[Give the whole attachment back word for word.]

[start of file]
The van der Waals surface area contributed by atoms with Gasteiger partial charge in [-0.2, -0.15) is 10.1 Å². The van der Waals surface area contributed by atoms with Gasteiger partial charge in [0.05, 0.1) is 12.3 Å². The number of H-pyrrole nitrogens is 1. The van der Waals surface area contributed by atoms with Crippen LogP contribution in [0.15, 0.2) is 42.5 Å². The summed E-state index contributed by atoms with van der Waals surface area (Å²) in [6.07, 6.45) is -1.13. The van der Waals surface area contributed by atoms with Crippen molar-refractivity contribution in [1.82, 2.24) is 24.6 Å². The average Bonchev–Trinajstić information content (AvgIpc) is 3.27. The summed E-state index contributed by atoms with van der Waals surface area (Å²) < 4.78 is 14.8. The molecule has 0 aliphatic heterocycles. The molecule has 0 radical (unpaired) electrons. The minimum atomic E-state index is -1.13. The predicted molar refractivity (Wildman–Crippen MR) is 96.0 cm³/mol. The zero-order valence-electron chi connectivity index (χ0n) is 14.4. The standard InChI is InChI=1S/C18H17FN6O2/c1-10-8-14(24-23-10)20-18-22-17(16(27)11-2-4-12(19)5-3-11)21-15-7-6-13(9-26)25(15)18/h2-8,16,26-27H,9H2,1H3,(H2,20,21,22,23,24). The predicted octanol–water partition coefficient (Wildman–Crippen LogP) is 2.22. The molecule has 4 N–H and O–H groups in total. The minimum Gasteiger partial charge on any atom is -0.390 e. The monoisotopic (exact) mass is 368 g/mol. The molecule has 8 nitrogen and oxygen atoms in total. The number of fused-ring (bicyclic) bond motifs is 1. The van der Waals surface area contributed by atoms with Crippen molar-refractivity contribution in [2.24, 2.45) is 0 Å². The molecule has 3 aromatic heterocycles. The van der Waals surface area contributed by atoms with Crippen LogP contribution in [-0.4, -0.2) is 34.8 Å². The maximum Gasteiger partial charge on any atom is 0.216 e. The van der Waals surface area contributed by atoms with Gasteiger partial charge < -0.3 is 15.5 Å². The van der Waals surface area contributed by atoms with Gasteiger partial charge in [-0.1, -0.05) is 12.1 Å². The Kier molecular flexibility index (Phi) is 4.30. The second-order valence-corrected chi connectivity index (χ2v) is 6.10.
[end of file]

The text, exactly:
The van der Waals surface area contributed by atoms with Gasteiger partial charge in [-0.2, -0.15) is 10.1 Å². The van der Waals surface area contributed by atoms with Gasteiger partial charge in [0.05, 0.1) is 12.3 Å². The number of H-pyrrole nitrogens is 1. The van der Waals surface area contributed by atoms with Crippen LogP contribution in [0.15, 0.2) is 42.5 Å². The summed E-state index contributed by atoms with van der Waals surface area (Å²) in [6.07, 6.45) is -1.13. The van der Waals surface area contributed by atoms with Crippen molar-refractivity contribution in [1.82, 2.24) is 24.6 Å². The average Bonchev–Trinajstić information content (AvgIpc) is 3.27. The summed E-state index contributed by atoms with van der Waals surface area (Å²) < 4.78 is 14.8. The molecule has 0 aliphatic heterocycles. The molecule has 0 radical (unpaired) electrons. The minimum atomic E-state index is -1.13. The predicted molar refractivity (Wildman–Crippen MR) is 96.0 cm³/mol. The zero-order valence-electron chi connectivity index (χ0n) is 14.4. The standard InChI is InChI=1S/C18H17FN6O2/c1-10-8-14(24-23-10)20-18-22-17(16(27)11-2-4-12(19)5-3-11)21-15-7-6-13(9-26)25(15)18/h2-8,16,26-27H,9H2,1H3,(H2,20,21,22,23,24). The predicted octanol–water partition coefficient (Wildman–Crippen LogP) is 2.22. The molecule has 4 N–H and O–H groups in total. The minimum Gasteiger partial charge on any atom is -0.390 e. The monoisotopic (exact) mass is 368 g/mol. The molecule has 8 nitrogen and oxygen atoms in total. The number of fused-ring (bicyclic) bond motifs is 1. The van der Waals surface area contributed by atoms with Crippen molar-refractivity contribution in [2.24, 2.45) is 0 Å². The molecule has 3 aromatic heterocycles. The van der Waals surface area contributed by atoms with Crippen LogP contribution in [-0.4, -0.2) is 34.8 Å². The maximum Gasteiger partial charge on any atom is 0.216 e. The van der Waals surface area contributed by atoms with Gasteiger partial charge < -0.3 is 15.5 Å². The van der Waals surface area contributed by atoms with Gasteiger partial charge in [-0.1, -0.05) is 12.1 Å². The Kier molecular flexibility index (Phi) is 4.30. The second-order valence-corrected chi connectivity index (χ2v) is 6.10.